The testing season is well and truly underway, so we’ve been finding out what is going on?
We’ll give you the lowdown on SATs very soon, but this week we are looking at what GCSE teachers are up to at this time of year. (Primary teachers – keep reading and you’ll find out more about your ‘foundation subjects’ curriculum at the bottom of this blog).
GCSEs – getting finished in time
Great work! Only 1-in-10 of you didn’t manage to finish your GCSE courses during normal lesson time. But let’s find out who struggled…
English and maths teachers seem to have finished pretty comfortably, which is perhaps no surprise. In most schools, these core subjects have slowly increased their lesson time over the past couple of decades. Smaller subjects, such as the arts, DT and PE, seem to be struggling the most. You are only in your second year of the new GCSE curriculum, it may be that this improves in future years.
Schools who serve more disadvantaged communities were also a little more behind.
This has implications for teachers in these schools – when are they supposed to get the course finished?
Interventions, interventions, interventions…
Two-thirds of you have not needed to deliver additional sessions, outside your contractual work hours, to get GCSE course teaching finished. But a third of you did need to do extra lessons to cover all materials.
Teachers at schools serving disadvantaged communities are much more likely to spend their personal time – after-school and at weekends – teaching extra classes to help students complete their course.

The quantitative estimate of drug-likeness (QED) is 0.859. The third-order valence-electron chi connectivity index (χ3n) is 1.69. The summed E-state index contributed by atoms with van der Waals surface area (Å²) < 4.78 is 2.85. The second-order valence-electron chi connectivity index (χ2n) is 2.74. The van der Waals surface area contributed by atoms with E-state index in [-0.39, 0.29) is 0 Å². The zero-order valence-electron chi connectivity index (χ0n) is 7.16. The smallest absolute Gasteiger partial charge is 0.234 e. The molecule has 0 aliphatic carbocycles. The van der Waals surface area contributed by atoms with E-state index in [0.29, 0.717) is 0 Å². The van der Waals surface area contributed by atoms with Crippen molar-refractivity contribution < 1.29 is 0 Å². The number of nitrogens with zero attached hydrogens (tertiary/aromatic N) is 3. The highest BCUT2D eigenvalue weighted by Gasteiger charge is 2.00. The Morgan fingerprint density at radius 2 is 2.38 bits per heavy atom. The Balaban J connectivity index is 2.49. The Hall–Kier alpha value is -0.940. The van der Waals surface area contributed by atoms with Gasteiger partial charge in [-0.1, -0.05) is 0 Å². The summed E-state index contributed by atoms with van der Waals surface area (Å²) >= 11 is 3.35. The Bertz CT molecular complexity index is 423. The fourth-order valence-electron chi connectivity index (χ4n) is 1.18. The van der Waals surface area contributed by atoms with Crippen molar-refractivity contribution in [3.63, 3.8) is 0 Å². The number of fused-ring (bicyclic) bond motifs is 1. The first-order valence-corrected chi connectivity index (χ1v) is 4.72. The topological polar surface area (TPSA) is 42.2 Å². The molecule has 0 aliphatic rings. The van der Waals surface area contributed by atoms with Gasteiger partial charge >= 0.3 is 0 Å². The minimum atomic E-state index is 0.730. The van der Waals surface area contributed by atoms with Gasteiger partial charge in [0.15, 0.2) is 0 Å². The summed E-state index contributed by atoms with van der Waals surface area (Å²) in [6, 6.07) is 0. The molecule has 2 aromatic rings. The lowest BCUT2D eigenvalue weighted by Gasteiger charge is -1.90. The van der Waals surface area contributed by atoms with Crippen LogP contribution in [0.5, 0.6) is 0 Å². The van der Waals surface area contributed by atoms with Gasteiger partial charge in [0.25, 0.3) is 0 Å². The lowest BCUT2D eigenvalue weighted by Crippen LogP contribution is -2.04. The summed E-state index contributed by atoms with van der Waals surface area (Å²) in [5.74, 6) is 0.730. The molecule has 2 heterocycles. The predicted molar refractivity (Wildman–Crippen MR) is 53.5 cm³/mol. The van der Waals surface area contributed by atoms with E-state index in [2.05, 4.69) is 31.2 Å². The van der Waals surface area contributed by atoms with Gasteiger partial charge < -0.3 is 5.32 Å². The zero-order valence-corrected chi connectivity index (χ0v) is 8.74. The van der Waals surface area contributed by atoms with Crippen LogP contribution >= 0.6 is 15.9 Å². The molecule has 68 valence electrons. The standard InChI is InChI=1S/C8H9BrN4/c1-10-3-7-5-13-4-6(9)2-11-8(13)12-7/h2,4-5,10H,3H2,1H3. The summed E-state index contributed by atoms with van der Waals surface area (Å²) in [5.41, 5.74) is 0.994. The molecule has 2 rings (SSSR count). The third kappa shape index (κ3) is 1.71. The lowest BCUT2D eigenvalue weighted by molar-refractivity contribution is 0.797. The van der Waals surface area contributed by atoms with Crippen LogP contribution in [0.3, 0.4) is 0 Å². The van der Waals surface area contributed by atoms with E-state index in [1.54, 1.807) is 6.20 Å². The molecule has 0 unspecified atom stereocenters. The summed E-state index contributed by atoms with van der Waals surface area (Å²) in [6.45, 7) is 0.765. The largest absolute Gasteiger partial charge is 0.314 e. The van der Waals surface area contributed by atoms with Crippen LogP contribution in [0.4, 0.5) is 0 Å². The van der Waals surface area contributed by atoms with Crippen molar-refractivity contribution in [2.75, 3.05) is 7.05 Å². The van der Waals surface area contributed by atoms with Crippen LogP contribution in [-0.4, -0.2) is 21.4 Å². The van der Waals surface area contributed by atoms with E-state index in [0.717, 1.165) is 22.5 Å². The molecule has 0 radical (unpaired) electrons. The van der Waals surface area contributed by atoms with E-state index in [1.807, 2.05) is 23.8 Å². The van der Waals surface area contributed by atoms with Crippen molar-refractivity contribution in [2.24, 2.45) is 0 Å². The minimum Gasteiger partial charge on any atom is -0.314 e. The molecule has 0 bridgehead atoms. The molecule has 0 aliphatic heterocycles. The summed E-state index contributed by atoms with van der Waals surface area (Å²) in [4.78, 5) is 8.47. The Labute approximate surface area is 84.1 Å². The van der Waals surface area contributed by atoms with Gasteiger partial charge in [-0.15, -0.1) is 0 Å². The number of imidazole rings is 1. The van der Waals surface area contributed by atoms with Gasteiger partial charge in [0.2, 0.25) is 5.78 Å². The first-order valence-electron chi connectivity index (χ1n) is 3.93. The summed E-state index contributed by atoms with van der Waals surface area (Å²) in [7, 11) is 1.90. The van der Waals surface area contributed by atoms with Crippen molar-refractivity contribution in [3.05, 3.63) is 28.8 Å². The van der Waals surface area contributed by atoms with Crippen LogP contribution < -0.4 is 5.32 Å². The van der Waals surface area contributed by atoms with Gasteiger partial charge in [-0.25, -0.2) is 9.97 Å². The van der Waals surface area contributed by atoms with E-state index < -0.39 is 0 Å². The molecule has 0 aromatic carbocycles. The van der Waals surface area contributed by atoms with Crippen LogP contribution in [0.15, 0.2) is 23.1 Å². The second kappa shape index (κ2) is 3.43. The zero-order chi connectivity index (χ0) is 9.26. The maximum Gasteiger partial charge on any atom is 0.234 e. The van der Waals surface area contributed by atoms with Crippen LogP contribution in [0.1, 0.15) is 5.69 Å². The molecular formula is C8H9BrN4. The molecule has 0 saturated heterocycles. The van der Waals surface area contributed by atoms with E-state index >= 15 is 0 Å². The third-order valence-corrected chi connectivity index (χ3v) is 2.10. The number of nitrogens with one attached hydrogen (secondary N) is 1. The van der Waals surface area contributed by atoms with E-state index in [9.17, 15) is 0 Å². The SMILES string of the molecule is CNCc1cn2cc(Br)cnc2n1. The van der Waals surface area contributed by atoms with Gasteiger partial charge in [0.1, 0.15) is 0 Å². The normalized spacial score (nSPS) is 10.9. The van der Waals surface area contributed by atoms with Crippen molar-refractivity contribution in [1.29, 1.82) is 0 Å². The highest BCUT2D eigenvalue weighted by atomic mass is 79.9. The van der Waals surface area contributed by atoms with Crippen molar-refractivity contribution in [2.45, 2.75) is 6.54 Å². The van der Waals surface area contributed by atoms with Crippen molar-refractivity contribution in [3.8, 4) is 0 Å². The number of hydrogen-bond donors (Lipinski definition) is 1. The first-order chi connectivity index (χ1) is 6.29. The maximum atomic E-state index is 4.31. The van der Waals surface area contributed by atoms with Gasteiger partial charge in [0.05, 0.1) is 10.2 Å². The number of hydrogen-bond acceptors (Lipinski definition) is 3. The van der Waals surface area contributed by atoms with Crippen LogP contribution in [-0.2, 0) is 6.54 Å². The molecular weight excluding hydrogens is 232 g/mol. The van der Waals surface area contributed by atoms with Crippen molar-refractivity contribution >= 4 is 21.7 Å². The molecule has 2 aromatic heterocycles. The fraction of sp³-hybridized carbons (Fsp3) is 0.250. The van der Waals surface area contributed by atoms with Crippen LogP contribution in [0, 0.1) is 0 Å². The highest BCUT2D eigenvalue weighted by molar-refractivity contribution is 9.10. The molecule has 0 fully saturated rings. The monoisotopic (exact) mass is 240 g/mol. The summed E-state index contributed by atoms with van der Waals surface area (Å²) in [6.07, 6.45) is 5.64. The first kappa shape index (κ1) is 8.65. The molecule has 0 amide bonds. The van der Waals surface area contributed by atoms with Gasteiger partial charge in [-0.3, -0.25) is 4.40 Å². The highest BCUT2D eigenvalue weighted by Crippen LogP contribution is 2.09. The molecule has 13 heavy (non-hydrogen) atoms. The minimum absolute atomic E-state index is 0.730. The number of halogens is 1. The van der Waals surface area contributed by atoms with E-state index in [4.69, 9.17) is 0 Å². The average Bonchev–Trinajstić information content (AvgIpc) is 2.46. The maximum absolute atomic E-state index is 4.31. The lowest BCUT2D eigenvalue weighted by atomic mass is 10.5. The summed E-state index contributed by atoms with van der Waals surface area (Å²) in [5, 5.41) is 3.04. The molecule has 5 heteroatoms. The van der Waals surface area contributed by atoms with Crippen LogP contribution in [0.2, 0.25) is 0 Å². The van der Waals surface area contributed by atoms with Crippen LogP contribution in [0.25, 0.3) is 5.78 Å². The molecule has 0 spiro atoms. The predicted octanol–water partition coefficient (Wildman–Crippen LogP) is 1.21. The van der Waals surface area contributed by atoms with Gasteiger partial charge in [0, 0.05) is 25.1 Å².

For example, in Independent schools, just 4% of teachers ran extra weekend sessions; in the most deprived schools 17% of teachers were in delivering weekend classes.
And remember those teachers in non-core subjects struggling to complete the course? Many are spending after-school time and weekends helping students prepare for their GCSEs.
Do the GCSE courses have too much content in them?
With all this extra teaching going on, we thought you would want a reductiong in the GCSE specification size.
And you do! Only a third of you would leave the existing KS4 content intact. The rest would reduce it slightly or significantly.
The ‘No Effect’ 3-year GCSE
Schools are now split in the way they deliver GCSE courses. Around half of you run the course over three years, and the other half deliver it in two years.
One reason for the switch to three years is that it gives more time for going over the content. We therefore assumed that those who only have two years to deliver would be most keen to extend the content, but not! Those teaching two-year GCSE programmes have no greater desire to reduce course length than those teaching three-year GCSE programmes. We find this intriguing and are going to ask you some extra questions to learn more about it this week, so look out!
ALSO – Those arts and D&T teachers who are struggling to complete the curriculum and are running extra classes? They are LEAST likely to want a reduction in the content of the course. How curious!
Instead it is the humanities and languages teachers who feel most squeezed and want a reduction.